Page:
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The Ocean Blog

North Atlantic right whales and ocean-going vessels often cross paths. Researchers have worked to show the interactions between whales and ships in order to protect the whales from collision. More...
In the late 1990's, researchers at the Woods Hole Oceanographic Institution (WHOI) invented the D-Tag —a radio device that can be attached by suction cups to a whale's back. Using a tiny underwater...
Hear how research unfolds at sea in a tiny Zodiac surrounded by creatures that measure longer than a city bus. Playing female whale calls into the water, researcher Susan Parks suddenly finds herself...
Whalers harpoon a right whale in this 1856 Currier & Ives print.
Phoenix was photographed swimming off the coast of Canada in the Bay of Fundy in August 2007. More about the right whale can be found in our Tale of a Whale featured story .
This early whale was well suited to life at sea. But it also lived on land. An ancestor of the right whale , Maiacetus lived 49-40 million years ago. It had flipper-like limbs and webbed feet, like...
This illustration shows how fishing lines attached to traps and buoys on the ocean floor present a potentially deadly hazard to North Atlantic right whales. Freeing entangled whales involves a...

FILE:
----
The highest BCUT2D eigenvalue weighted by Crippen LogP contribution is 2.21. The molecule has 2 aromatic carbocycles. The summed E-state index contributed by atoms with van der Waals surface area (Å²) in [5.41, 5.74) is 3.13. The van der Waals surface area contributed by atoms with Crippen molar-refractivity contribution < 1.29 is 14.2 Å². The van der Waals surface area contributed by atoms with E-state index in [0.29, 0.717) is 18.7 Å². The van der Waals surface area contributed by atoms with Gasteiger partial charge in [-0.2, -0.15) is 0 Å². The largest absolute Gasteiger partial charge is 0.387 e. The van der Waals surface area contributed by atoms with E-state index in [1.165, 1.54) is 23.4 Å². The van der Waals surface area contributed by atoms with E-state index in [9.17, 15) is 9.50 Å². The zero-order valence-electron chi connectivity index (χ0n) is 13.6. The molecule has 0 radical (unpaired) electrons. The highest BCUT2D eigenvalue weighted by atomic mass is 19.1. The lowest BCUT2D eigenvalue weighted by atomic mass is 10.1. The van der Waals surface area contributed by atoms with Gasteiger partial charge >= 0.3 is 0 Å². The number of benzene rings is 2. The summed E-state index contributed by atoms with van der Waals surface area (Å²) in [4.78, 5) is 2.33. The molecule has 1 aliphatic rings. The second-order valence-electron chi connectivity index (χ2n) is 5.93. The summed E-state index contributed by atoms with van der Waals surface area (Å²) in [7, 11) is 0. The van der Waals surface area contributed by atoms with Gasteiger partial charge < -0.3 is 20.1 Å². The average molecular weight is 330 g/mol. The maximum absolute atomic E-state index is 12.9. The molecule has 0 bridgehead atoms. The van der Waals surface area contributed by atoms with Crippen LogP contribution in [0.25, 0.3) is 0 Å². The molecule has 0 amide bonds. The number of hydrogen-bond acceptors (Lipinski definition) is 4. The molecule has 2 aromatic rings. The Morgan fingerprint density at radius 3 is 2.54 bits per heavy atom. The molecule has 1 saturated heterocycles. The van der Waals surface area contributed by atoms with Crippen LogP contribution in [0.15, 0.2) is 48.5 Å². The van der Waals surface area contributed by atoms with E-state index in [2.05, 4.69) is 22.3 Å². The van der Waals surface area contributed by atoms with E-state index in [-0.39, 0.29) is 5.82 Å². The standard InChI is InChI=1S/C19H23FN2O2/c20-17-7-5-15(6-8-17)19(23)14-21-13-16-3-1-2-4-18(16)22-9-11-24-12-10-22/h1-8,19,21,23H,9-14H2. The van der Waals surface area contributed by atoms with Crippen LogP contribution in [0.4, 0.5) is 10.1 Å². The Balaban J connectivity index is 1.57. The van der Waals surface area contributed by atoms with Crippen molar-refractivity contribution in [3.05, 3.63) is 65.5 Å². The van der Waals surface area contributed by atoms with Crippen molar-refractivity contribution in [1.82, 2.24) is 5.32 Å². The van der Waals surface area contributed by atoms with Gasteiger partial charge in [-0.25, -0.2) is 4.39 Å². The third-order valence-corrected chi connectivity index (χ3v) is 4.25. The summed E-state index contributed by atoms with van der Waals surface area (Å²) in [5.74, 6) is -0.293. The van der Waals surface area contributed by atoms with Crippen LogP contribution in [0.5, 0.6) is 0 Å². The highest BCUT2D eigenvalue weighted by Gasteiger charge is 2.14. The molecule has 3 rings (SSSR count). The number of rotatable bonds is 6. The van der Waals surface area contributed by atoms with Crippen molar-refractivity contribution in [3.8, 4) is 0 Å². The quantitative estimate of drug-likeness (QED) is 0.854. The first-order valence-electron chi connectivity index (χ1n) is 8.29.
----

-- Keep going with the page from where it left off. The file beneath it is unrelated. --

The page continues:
Phoenix’s mother, Stumpy (#1004), was killed in a collision with a ship near Virginia in February 2004. She was pregnant with her sixth known calf. More about whales can be found in our Tale of a...
A drawing of Phoenix from the Right Whale Catalog documents her callosity pattern and other identifying marks. More about whales can be found in our Tale of a whale featured story .
A North Atlantic right whale with a deep wound caused by entanglement in fishing gear floats at the surface in the Bay of Fundy on August 1, 1999. Crew members on the International Fund for Animal...
Whale baleen, the stiff bristly mouthparts that sieve small prey from the water, was strong yet flexible, and was used to provide structure in many human products, including umbrellas, corsets, and...
Every North Atlantic right whale has a pattern of callosities unique to that individual. This distinctive pattern provides a very visual, convenient tool that researchers can use to tell one...
When a critically endangered North Atlantic right whale becomes entangled in fishing gear, members of a response team from the Atlantic Large Whale Disentanglement Network spring into action. In the...
This may look like a mane of hair, but it’s actually baleen from a North Atlantic Right Whale. Although it looks soft and furry, dried baleen is quite stiff, which made it useful for creating...
The fringed baleen plates are easy to observe as this North Atlantic right whale skims the water’s surface while it feeds. Many baleen whales suck in as much water was possible, and then push it out...
Since 1987, researchers have been tracking Phoenix, one of the last North Atlantic right whales living today. It's estimated that there are fewer than 500 of these whales alive today. Read her story...
A model marker applies paint to the life-size, meticulously detailed model of the North Atlantic right whale Phoenix which today is on exhibit in the Smithsonian’s Sant Ocean Hall in the National...
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